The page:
10 years on and still feeling the effects…
As we pass the 10-year anniversary of the Lehman Brothers’ collapse, it is perhaps an opportune time to review how markets continue to feel the effect of that fateful day on the 15th September 2008. Arguably, a global financial crisis was already gathering speed, but the collapse of the gigantic 150-year-old American bank became the catalyst for recession. What ensued was a series of events from which markets and economies are still recovering; the Royal Bank of Scotland’s collapse and subsequent bailout (thanks to the injection of tens of billions of pounds of the United Kingdom’s (UK) taxpayers’ money), the slashing of interest rates across the major economies, and the tightening of belts in public services to try and repair the UK government balance sheet all followed. Indeed, the phrase “when America sneezes, the rest of the world catches a cold” could not have been truer. Fannie Mae & Freddie Mac were on their knees, both having lost billions of dollars; Northern Rock was left crippled as the overnight money market dried up; and the financial crisis hit the UK high-street with the likes of retail giant Woolworths closing its doors. Consumer confidence fell, sales fell and business models were strained within a leveraged and over-borrowed world. The age of austerity was here and the risk of sovereign defaults suddenly became a reality, with Greece requiring multi-billion euro bailouts from both the European Union (EU) and the International Monetary Fund (IMF) just to stay afloat. Today – with interest rates only just starting to crawl back up, 6 months to go until Brexit and a lacklustre growth in wages despite high employment levels – we still find ourselves dealing with the economic upheaval that has defined the last decade.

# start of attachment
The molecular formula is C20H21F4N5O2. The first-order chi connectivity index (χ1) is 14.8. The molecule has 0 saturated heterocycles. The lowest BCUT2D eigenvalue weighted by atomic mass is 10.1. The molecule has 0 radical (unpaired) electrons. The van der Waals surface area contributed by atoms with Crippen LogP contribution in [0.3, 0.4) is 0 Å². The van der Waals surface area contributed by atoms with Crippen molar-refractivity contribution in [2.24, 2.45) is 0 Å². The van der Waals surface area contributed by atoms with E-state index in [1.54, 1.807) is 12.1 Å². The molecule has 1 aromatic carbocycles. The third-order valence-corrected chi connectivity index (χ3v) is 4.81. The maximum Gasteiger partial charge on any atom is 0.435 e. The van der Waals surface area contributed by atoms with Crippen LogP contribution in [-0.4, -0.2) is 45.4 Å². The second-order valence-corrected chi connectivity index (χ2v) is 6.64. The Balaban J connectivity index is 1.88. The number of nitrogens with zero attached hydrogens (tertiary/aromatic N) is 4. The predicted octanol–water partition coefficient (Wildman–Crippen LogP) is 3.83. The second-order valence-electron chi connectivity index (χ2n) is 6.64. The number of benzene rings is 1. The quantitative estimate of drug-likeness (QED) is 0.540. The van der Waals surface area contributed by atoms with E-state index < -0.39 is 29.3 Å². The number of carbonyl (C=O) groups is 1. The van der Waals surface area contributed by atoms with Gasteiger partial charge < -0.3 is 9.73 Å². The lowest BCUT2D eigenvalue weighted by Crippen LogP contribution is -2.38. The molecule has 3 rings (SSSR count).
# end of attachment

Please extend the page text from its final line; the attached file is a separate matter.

UK Plc has had a stronger month on the data front. Figures for July showed that the UK seemed to shrug off Brexit uncertainty – albeit momentarily – by growing at the fastest quarterly pace in almost a year as the hot summer and World Cup increased household expenditure. This is, however, backwards-looking data, so it will be interesting to see whether such optimism can be maintained. Chancellor Philip Hammond has told the House of Commons that the Bank of England (BoE) governor, Mark Carney, will remain in his position beyond the Brexit deadline and until the end of January 2020. Hammond says the decision will "help support continuity in our economy in this period”. Meanwhile, wages paid to British workers grew at the joint-fastest rate since the summer of 2015 in the three months to July, and the pound picked up a little. Yet, despite the various positive news stories surrounding the UK, it remains unlikely that the BoE will raise interest rates again in the short-term until further clarity surrounding Brexit negotiations materialises. As such, the committee voted unanimously to leave rates unchanged this month. According to figures released this month by the Office for National Statistics, inflation in the British economy rose at its fastest annual rate in six months, hitting 2.7% in August.